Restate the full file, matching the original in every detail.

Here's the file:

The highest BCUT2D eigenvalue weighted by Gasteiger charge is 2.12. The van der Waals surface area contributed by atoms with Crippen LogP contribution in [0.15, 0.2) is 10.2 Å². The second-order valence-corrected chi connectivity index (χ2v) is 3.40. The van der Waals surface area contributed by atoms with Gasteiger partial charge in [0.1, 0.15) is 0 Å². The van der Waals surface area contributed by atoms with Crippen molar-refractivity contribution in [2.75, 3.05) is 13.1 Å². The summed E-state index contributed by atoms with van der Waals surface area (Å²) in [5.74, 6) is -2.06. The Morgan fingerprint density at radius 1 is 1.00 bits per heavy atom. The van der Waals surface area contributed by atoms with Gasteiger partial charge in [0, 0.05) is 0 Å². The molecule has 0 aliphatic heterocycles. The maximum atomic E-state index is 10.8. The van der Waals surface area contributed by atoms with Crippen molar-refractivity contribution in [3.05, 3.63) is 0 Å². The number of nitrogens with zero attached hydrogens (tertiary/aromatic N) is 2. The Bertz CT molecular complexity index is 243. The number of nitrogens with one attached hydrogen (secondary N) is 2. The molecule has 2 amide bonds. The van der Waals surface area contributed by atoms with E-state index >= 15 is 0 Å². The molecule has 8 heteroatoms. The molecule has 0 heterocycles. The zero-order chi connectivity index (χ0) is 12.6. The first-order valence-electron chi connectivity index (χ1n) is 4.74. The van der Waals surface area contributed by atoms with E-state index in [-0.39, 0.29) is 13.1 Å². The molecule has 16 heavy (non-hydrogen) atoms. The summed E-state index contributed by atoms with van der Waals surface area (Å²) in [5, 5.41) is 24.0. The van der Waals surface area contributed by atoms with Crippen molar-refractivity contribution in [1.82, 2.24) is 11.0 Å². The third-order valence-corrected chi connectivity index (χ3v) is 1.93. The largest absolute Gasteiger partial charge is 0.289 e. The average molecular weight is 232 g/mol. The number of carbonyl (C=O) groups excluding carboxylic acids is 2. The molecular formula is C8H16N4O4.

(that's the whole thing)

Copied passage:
The highest BCUT2D eigenvalue weighted by Gasteiger charge is 2.12. The van der Waals surface area contributed by atoms with Crippen LogP contribution in [0.15, 0.2) is 10.2 Å². The second-order valence-corrected chi connectivity index (χ2v) is 3.40. The van der Waals surface area contributed by atoms with Gasteiger partial charge in [0.1, 0.15) is 0 Å². The van der Waals surface area contributed by atoms with Crippen molar-refractivity contribution in [2.75, 3.05) is 13.1 Å². The summed E-state index contributed by atoms with van der Waals surface area (Å²) in [5.74, 6) is -2.06. The Morgan fingerprint density at radius 1 is 1.00 bits per heavy atom. The van der Waals surface area contributed by atoms with Gasteiger partial charge in [0, 0.05) is 0 Å². The molecule has 0 aliphatic heterocycles. The maximum atomic E-state index is 10.8. The van der Waals surface area contributed by atoms with Crippen molar-refractivity contribution in [3.05, 3.63) is 0 Å². The number of nitrogens with zero attached hydrogens (tertiary/aromatic N) is 2. The Bertz CT molecular complexity index is 243. The number of nitrogens with one attached hydrogen (secondary N) is 2. The molecule has 2 amide bonds. The van der Waals surface area contributed by atoms with E-state index >= 15 is 0 Å². The molecule has 8 heteroatoms. The molecule has 0 heterocycles. The zero-order chi connectivity index (χ0) is 12.6. The first-order valence-electron chi connectivity index (χ1n) is 4.74. The van der Waals surface area contributed by atoms with E-state index in [-0.39, 0.29) is 13.1 Å². The molecule has 16 heavy (non-hydrogen) atoms. The summed E-state index contributed by atoms with van der Waals surface area (Å²) in [5, 5.41) is 24.0. The van der Waals surface area contributed by atoms with Crippen molar-refractivity contribution in [1.82, 2.24) is 11.0 Å². The third-order valence-corrected chi connectivity index (χ3v) is 1.93. The largest absolute Gasteiger partial charge is 0.289 e. The average molecular weight is 232 g/mol. The number of carbonyl (C=O) groups excluding carboxylic acids is 2. The molecular formula is C8H16N4O4.